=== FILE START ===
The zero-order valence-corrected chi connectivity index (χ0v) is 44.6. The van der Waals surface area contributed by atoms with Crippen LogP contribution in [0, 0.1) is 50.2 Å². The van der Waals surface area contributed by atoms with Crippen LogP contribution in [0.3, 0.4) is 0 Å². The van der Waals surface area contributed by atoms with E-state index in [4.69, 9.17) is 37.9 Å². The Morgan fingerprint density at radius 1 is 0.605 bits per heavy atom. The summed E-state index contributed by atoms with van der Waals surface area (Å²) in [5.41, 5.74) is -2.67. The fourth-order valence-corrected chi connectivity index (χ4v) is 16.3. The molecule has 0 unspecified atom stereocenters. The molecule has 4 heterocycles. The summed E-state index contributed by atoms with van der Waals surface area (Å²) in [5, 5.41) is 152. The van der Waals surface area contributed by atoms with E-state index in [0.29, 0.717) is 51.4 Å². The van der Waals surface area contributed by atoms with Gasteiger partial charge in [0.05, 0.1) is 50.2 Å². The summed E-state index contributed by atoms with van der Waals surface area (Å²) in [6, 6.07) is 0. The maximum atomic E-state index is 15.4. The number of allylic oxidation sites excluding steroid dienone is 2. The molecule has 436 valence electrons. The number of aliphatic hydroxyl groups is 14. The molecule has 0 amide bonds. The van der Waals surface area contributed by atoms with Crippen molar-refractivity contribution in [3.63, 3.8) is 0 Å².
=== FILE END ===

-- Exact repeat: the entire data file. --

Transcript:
The zero-order valence-corrected chi connectivity index (χ0v) is 44.6. The van der Waals surface area contributed by atoms with Crippen LogP contribution in [0, 0.1) is 50.2 Å². The van der Waals surface area contributed by atoms with Crippen LogP contribution in [0.3, 0.4) is 0 Å². The van der Waals surface area contributed by atoms with E-state index in [4.69, 9.17) is 37.9 Å². The Morgan fingerprint density at radius 1 is 0.605 bits per heavy atom. The summed E-state index contributed by atoms with van der Waals surface area (Å²) in [5.41, 5.74) is -2.67. The fourth-order valence-corrected chi connectivity index (χ4v) is 16.3. The molecule has 0 unspecified atom stereocenters. The molecule has 4 heterocycles. The summed E-state index contributed by atoms with van der Waals surface area (Å²) in [5, 5.41) is 152. The van der Waals surface area contributed by atoms with E-state index in [0.29, 0.717) is 51.4 Å². The van der Waals surface area contributed by atoms with Gasteiger partial charge in [0.05, 0.1) is 50.2 Å². The summed E-state index contributed by atoms with van der Waals surface area (Å²) in [6, 6.07) is 0. The maximum atomic E-state index is 15.4. The number of allylic oxidation sites excluding steroid dienone is 2. The molecule has 436 valence electrons. The number of aliphatic hydroxyl groups is 14. The molecule has 0 amide bonds. The van der Waals surface area contributed by atoms with Crippen molar-refractivity contribution in [3.63, 3.8) is 0 Å².